Using this perspective we can now assess any operating question, such as: Should we replace machine #A with machine #B?

-How much, and in which direction will it affect throughput?

-How much, and in which direction will it affect operating expense?

-How much, and in which direction will it affect inventory expense?

No matter what the question, this focus will insure that we are keeping the global goal of the organization in mind rather than trying to perfect a process or refine some aspect of the company for its own sake.

Using this line of reasoning, one eventually comes to the realization that for a company to grow the emphasis cannot be on reducing operating expense. While me must know and control our expenses; operating expense will never go to zero. And the law of diminishing returns says that each incremental improvement in this finite category of operating expense reduction will become increasing hard to extract.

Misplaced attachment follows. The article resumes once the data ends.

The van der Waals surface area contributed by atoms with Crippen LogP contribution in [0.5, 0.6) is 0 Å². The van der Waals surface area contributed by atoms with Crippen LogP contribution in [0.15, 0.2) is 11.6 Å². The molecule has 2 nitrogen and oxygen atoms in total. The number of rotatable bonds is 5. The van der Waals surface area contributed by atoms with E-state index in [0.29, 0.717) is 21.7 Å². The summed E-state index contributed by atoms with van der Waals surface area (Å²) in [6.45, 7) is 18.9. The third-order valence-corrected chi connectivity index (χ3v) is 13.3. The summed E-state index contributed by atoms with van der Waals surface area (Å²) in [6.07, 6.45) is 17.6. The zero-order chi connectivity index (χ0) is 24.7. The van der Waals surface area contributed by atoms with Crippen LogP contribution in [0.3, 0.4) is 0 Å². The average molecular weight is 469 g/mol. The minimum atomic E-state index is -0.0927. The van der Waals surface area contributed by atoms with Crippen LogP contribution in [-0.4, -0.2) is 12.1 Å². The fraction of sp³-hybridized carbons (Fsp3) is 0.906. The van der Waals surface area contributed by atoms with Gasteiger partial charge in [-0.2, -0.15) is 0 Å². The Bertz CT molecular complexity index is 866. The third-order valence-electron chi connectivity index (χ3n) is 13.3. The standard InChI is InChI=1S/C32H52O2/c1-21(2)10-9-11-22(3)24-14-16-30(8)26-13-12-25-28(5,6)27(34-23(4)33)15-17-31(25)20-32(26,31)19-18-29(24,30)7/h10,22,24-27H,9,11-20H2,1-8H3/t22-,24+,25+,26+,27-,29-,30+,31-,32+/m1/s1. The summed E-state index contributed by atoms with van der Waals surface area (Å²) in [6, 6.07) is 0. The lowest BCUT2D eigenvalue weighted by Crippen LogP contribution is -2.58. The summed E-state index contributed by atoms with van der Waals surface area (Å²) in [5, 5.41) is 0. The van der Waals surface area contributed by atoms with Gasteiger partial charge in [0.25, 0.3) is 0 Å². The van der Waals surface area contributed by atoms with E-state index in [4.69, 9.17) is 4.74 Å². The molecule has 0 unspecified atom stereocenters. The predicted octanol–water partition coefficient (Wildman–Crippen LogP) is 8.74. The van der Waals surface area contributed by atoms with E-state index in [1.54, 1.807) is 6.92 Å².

The same logic tells us that after a certain point increased saving in inventory expense will also be subject to the law of diminishing returns.

This leads, or rather impels us to seek the source of growth in our company from increasing throughput: the amount of money our company earns through sales. There is no inherent limitation to the amount of money our company can earn through sales. The whole world waits outside our door. No governmental agency, any law of nature, God, or morality limits the amount of money our company can make. The only limitation to the amount of money our company can make through sales is in the way we manage the company.

Ah, there's the rub, how do we identify the aspect of our company that is limiting our ability to generate more money through sales? TOC has a method for defining, locating, and dealing with the factor that is restraining our throughput.